Crohn’s disease and ulcerative colitis are known as inflammatory bowel diseases (IBD). These conditions are chronic, causing excessive inflammation in the intestinal tract, manifesting in symptoms such as abdominal pain and diarrhea. Identifying and treating them in the early stages is vital to improving the prognosis.
Researchers from the Francis Crick Institute in London, UK, and Aalborg University in Copenhagen, Denmark, have shown that the changes can be detected in blood tests up to eight years before Crohn’s disease is diagnosed and up to three years before of the diagnosis of ulcerative colitis.
These findings suggest that inflammatory bowel diseases begin to develop long before symptoms appear and, in the future, could give doctors the opportunity to intervene preventively or prescribe more effective treatments.
In a study published in the journal Cell Reports Medicine, the team analyzed the electronic health records of 20,000 people diagnosed with BII and compared them with 4.6 million people without the condition.
Until now, most patients were thought to start showing symptoms about a year before diagnosis, but significant intestinal damage is often seen, indicating that the changes occurred much longer.
Analyzing the results of tests carried out 10 years before the diagnosis, the researchers confirmed this theory. They observed changes in the levels of some minerals, blood cells and markers of inflammation, such as fecal calprotectin, a molecule released in the gut during inflammation, currently used to identify people with gut symptoms who need further investigation.
These changes were observed up to eight years before the diagnosis of Crohn’s disease and three years before the diagnosis of ulcerative colitis. Despite the subtleness of these changes, which remained within the normal range of standard blood tests, they would not have been considered cause for concern.
The researchers now aim to investigate whether treatment or preventive measures can have an impact before patients show symptoms, and whether these results can be used to predict who will develop BII in the future.
“A large number of young people face BII. Diagnoses and attempts to live with a chronic disease affect their lives, hopes and aspirations for the future,” said Marie Vestergaard, PhD student at the Center for Molecular Prediction of Inflammatory Bowel Disease, PREDICT, at Aalborg University.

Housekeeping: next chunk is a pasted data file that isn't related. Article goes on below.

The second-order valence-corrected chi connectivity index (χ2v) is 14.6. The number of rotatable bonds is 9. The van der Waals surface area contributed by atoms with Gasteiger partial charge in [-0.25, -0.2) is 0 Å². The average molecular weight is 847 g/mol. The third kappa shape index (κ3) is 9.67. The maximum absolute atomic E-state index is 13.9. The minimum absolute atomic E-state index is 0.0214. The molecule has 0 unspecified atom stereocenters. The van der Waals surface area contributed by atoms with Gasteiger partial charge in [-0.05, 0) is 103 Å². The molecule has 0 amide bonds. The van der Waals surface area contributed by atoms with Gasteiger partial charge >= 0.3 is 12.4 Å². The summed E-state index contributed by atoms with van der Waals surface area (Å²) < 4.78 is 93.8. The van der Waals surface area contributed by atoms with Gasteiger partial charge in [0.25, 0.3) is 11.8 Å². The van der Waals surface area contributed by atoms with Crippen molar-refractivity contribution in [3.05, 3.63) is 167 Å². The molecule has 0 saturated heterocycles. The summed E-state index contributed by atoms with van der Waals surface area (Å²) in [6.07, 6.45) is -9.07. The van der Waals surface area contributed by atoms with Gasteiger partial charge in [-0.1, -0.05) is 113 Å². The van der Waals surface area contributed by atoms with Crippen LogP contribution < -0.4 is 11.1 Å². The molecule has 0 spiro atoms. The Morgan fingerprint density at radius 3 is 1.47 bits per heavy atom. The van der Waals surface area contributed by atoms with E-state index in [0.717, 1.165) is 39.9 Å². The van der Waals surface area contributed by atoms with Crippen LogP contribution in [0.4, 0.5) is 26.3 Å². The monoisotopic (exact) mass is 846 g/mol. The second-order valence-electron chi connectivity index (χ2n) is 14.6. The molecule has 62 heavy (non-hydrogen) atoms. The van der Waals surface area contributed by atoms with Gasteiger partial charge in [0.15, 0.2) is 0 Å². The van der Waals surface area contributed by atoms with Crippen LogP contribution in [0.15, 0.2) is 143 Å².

This research could help identify those at potential risk of BID, thus allowing treatment to start earlier and, implicitly, greatly improving their quality of life.
The recent findings have significant implications for prevention, highlighting a window of opportunity for therapeutic interventions, the study authors noted.
However, it remains to be seen whether preventive measures, such as dietary adjustment or smoking cessation, could prevent these diseases. The study also highlights the importance of early diagnosis and treatment, as many of the changes in the gut may have occurred long before symptoms appear.
These new findings support the idea that chronic inflammatory bowel disease can have its onset years before it is diagnosed. As incurable conditions that mainly affect young people, they are twice as common as type 1 diabetes.
The exact understanding of the mechanisms underlying the development of these diseases is crucial for preventing their occurrence.
The estimated number of people affected by Crohn’s and colitis in the UK exceeds 500,000, and early diagnosis could lead to better outcomes for these patients. Many people put off going to the doctor to check their symptoms, either due to a lack of awareness of their severity, or out of fear or shame, experts point out.
Any improvement in the process of obtaining an accurate diagnosis is considered a positive step in the right direction, commented Sarah Sleet, CEO of Crohn’s & Colitis UK, referring to the results of this study.
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